Dysfunction is one thing. Slapstick is another.
Last week, an embattled Marc Trestman tried to shake a fist at the world by benching rich-and-infamous Jay Cutler for low-budget Jimmy Clausen. That’ll teach ’em! On Monday afternoon, the Bears head coach meekly told reporters that Clausen would miss the regular-season finale against Minnesota because of “delayed” concussion symptoms he had suffered the day before.
Who is writing this script? Adam Sandler?
Just when you think the season will finally skulk off in search of a hole to die in, it stands up and moons us one more time. Cutler, the official Bears pariah for less than a week, is back as the starting quarterback. David Fales, a rookie with a name just begging for a game-day headline, will be his backup Sunday. If you spend time thinking about how far and how fast this season has plummeted, trust me, your concussion symptoms will not be delayed.
Clausen got hurt when the Lions’ Ziggy Ansah nailed him with a helmet-to-helmet blow in the fourth quarter Sunday, the Bears said. Clausen immediately jumped up and confronted Ansah for the hit, then played the rest of the game. He performed decently in his first start since 2010, and his numbers (23-of-39, 181 yards, two touchdowns, one interception) would have been much better had it not been for seven dropped passes.
After the game, he met with the media, expressed confidence in his abilities and even praised the team. That’s when the Bears should have known he was concussed.
And so the circus rolls on. If it’s not wide receiver Brandon Marshall challenging a trash-talking fan to a boxing match (as part of what Marshall called an anti-bullying campaign!), it’s offensive coordinator Aaron Kromer getting outed as the anonymous source in a national story ripping Cutler.
On the same day that Cutler found out he’s again the starting quarterback, kicker Robbie Gould defended him and seemed to criticize Trestman during a radio show. Because these are the Bears.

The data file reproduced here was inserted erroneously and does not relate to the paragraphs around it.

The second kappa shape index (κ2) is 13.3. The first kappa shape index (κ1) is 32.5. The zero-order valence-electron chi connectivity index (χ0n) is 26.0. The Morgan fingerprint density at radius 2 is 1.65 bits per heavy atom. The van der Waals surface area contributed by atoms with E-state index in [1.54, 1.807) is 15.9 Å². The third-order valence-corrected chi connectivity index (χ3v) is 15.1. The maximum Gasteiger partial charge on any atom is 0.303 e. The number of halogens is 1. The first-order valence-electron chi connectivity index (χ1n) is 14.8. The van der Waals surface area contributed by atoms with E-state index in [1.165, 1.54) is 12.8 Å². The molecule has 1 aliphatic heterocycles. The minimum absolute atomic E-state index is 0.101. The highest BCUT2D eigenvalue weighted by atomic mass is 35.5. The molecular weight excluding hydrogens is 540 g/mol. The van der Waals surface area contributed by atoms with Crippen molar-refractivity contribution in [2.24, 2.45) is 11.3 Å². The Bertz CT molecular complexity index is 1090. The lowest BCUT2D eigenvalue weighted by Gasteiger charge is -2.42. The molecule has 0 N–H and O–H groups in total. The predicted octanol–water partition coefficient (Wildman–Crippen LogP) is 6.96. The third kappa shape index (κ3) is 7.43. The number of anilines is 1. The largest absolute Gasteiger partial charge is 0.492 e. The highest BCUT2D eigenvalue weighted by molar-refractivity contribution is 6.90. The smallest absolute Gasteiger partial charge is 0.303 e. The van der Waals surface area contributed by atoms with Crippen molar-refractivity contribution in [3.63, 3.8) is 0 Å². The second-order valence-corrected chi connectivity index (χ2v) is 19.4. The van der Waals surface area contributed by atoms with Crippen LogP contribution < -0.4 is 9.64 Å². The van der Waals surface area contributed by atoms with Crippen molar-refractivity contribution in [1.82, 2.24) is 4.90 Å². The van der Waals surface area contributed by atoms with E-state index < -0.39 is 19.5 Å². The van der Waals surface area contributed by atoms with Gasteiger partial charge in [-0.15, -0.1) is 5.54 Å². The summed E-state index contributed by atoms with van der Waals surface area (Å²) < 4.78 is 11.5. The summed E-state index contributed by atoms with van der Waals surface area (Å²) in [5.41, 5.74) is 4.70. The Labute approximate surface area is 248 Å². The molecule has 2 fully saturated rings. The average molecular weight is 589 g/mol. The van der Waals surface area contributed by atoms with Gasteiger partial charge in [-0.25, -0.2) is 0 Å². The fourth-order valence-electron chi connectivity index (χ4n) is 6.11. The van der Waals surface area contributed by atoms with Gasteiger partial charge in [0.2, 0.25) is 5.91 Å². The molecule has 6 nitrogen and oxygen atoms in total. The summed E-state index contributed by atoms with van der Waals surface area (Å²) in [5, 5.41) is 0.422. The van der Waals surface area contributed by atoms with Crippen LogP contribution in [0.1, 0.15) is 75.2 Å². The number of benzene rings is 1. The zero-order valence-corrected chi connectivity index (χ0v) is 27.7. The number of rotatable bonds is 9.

“Jay’s not the problem, Jay is not the issue,” Gould told WSCR-AM. “It’s not the Bear way. This whole season is not the Bear way. Pointing fingers, things getting out of the locker room, that’s not the Chicago Bear way. And I think for me, being around an organization for 10 years, seeing guys like Charles Tillman, Lance Briggs, who most likely have walked through the tunnel the last time — it’s tough. We weren’t taught this way under Lovie (Smith, the Bears’ previous head coach).
“We weren’t taught to do these things, and we stayed together as close-knit as we possibly could. You don’t have to like everybody, you don’t need to like everybody. But you have to respect everybody and go to work for those people. It’s unfortunate for everyone because it’s not the Chicago Bear way.”
The Chicago Bear way – is that when a kicker questions his head coach’s decisions?
The Chicago Bear way – is that when Briggs misses a practice the week of the first regular-season game to fly to California for the grand opening of his new restaurant? Let’s not get nostalgic. Almost from the start, the pining for the Lovie era by veterans undercut Trestman’s ability to do his job.
Winning should be the Chicago Bears way. The rest is what’s left behind by the circus elephants.
On the day he announced that Clausen would be starting against Detroit, Trestman had said, “Every quarterback’s on his own journey.’’ He said that because that’s the kind of thing he says. Another kind of coach, the Ditka kind, would have said, “Jay sucks right now, and I’m not so sure he didn’t suck before.’’
The journey just did a 180.
“I believe that Jay can work his way out of this,” Trestman said Monday. “I’ve enjoyed coaching him and working with him. And we had dialogue last week. And we worked together last week. It was a tough week on him. I empathize with him on that. But we’re moving forward, both with the idea that we’ve worked together for a long time and that hasn’t changed.”
This season was lost a long time ago, and if the Bears are in the process of trying to figure out what they have for the future, it wouldn’t hurt to give a few series to Fales on Sunday in Minneapolis.
Or, if what happens Sunday somehow factors into the futures of general manager Phil Emery, Trestman and Cutler in Chicago, pray that the Bears start Gould at quarterback against the Vikings.